in the distant roll of a great city. This tone is the middle F,
the fundamental tone of nature. In our melodies it serves as the
starting point, which we embody in the key-note, and around which
are grouped all the other sounds. Having noticed that every musical
note has its typical representative in the animal kingdom, our
ancestors found out that the seven chief tones correspond to the
cries of the goat, the peacock, the ox, the parrot, the frog, the
tiger, and the elephant. So the octave was discovered and founded.
As to its subdivisions and measure, they also found their basis
in the complicated sounds of the same animals."

I am no judge of your ancient music," said the colonel, "nor do I
know whether your ancestors did, or did not, work out any musical
theories, so I cannot contradict you; but I must own that, listening
to the songs of the modern Hindus, I could not give them any credit
for musical knowledge."

"No doubt it is so, because you have never heard a professional
singer. When you have visited Poona, and have listened to the
Gayan Samaj, we shall resume our present conversation. The Gayan
Samaj is a society whose aim is to restore the ancient national music."

Gulab-Lal-Sing spoke in his usual calm voice, but the Babu was
evidently burning to break forth for his country's honor, and
at the same time, he was afraid of offending his seniors by
interrupting their conversation. At last he lost patience.

"You are unjust, colonel!" he exclaimed. "The music of the ancient
Aryans is an antediluvian plant, no doubt, but nevertheless it is
well worth studying, and deserves every consideration. This is
perfectly proved now by a compatriot of mine, the Raja Surendronath
Tagor.... He is a Mus. D., he has lots of decorations from all kinds
of kings and emperors of Europe for his book about the music of
Aryans.... And, well, this man has proved, as clear as daylight,
that ancient India has every right to be called the mother of music.
Even the best musical critics of England say so!... Every school,
whether Italian, German or Aryan, saw the light at a certain period,
developed in a certain climate and in perfectly different circumstances.
Every school has its characteristics, and its peculiar charm, at
least for its followers; and our school is no exception. You
Europeans are trained in the melodies of the West, and acquainted
with Western schools of music; but our musical system, like many
other things in India, is totally unknown to you. So you must
forgive my boldness, colonel, when I say that you have no right
to judge!"

"Don't get so excited, Babu," said the Takur. "Every one has the
right, if not to discuss, then to ask questions about a new subject.
Otherwise no one would ever get any information. If Hindu music
belonged to an epoch as little distant from us as the European--
which you seem to suggest, Babu, in your hot haste; and if, besides,
it included all the virtues of all the previous musical systems,
which the European music assimilates; then no doubt it would have
been better understood, and better appreciated than it is. But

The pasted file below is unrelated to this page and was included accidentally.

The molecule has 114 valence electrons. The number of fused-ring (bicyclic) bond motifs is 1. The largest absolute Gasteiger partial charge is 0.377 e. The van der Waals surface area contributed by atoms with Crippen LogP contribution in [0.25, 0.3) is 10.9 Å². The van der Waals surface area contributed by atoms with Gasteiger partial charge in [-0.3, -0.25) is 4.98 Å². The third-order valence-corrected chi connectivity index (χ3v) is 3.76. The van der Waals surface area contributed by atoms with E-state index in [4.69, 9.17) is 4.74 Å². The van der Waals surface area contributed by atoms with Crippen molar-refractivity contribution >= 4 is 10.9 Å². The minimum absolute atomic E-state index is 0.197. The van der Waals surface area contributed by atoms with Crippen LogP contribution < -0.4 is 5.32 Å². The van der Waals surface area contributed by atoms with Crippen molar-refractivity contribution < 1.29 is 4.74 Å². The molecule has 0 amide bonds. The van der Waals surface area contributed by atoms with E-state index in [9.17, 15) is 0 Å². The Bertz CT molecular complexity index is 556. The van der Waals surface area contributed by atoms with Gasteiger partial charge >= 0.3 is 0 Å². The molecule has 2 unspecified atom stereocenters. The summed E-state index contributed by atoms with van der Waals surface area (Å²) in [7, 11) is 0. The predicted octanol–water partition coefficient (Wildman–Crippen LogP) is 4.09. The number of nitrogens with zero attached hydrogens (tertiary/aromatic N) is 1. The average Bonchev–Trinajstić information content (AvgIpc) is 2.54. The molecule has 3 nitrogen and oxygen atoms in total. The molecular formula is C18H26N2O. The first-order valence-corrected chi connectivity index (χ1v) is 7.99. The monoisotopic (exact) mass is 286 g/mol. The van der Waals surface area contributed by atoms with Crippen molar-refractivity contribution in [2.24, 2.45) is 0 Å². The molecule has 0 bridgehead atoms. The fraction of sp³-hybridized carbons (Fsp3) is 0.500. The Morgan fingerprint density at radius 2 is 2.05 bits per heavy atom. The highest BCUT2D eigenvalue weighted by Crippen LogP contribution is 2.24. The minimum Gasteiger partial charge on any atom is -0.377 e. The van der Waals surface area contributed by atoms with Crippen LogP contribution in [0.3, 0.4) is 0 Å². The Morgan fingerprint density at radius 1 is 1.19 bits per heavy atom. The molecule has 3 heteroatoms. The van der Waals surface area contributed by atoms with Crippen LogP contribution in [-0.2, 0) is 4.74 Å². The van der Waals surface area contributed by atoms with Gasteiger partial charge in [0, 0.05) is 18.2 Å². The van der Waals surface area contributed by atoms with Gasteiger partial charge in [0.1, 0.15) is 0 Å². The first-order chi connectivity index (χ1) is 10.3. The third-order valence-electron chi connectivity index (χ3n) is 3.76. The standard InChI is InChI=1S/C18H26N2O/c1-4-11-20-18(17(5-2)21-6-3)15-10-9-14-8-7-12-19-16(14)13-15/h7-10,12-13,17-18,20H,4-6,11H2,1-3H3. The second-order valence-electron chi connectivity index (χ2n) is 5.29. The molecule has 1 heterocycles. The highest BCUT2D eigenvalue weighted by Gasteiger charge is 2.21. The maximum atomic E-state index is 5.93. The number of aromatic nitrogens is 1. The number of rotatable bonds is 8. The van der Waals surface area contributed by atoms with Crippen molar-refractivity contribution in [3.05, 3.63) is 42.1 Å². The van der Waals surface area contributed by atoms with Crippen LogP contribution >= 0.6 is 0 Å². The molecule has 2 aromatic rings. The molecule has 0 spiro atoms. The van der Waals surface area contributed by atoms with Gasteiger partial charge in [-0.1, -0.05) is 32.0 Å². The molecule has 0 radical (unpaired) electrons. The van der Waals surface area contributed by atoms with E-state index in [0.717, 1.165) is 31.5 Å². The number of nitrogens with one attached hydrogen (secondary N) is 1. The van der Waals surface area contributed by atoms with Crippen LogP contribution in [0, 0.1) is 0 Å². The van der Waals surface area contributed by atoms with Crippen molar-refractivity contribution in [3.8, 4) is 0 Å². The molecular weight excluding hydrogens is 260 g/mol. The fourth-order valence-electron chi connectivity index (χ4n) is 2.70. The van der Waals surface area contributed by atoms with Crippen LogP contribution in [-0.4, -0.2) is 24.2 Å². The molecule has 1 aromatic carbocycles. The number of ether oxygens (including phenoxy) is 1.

our music belongs to prehistoric times. In one of the sarcophagi
at Thebes, Bruce found a harp with twenty strings, and, judging by
this instrument, we may safely say that the ancient inhabitants
of Egypt were well acquainted with the mysteries of harmony. But,
except the Egyptians, we were the only people possessing this art,
in the remote epochs, when the rest of mankind were still
struggling with the elements for bare existence. We possess
hundreds of Sanskrit MSS. about music, which have never been
translated, even into modern Indian dialects. Some of them are
four thousand and eight thousand years old. Whatever your
Orientalists may say to the contrary, we will persist in believing
in their antiquity, because we have read and studied them, while
the European scientists have never yet set their eyes on them.
There are many of these musical treatises, and they have been
written at different epochs; but they all, without exception,
show that in India music was known and systematized in times when
the modern civilized nations of Europe still lived like savages.
However true, all this does not give us the right to grow indignant
when Europeans say they do not like our music, as long as their
ears are not accustomed to it, and their minds cannot understand
its spirit.... To a certain extent we can explain to you its technical
character, and give you a right idea of it as a science. But nobody
can create in you, in a moment, what the Aryans used to call Rakti;
the capacity of the human soul to receive and be moved by the
combinations of the various sounds of nature. This capacity is
the alpha and omega of our musical system, but you do not possess
it, as we do not possess the possibility to fall into raptures
over Bellini."

"But why should it be so? What are these mysterious virtues of
your music, that can be understood only by yourselves? Our skins
are of different colors, but our organic mechanism is the same.
In other words, the physiological combination of bones, blood,
nerves, veins and muscles, which forms a Hindu, has as many parts,
combined exactly after the same model as the living mechanism known
under the name of an American, Englishman, or any other European.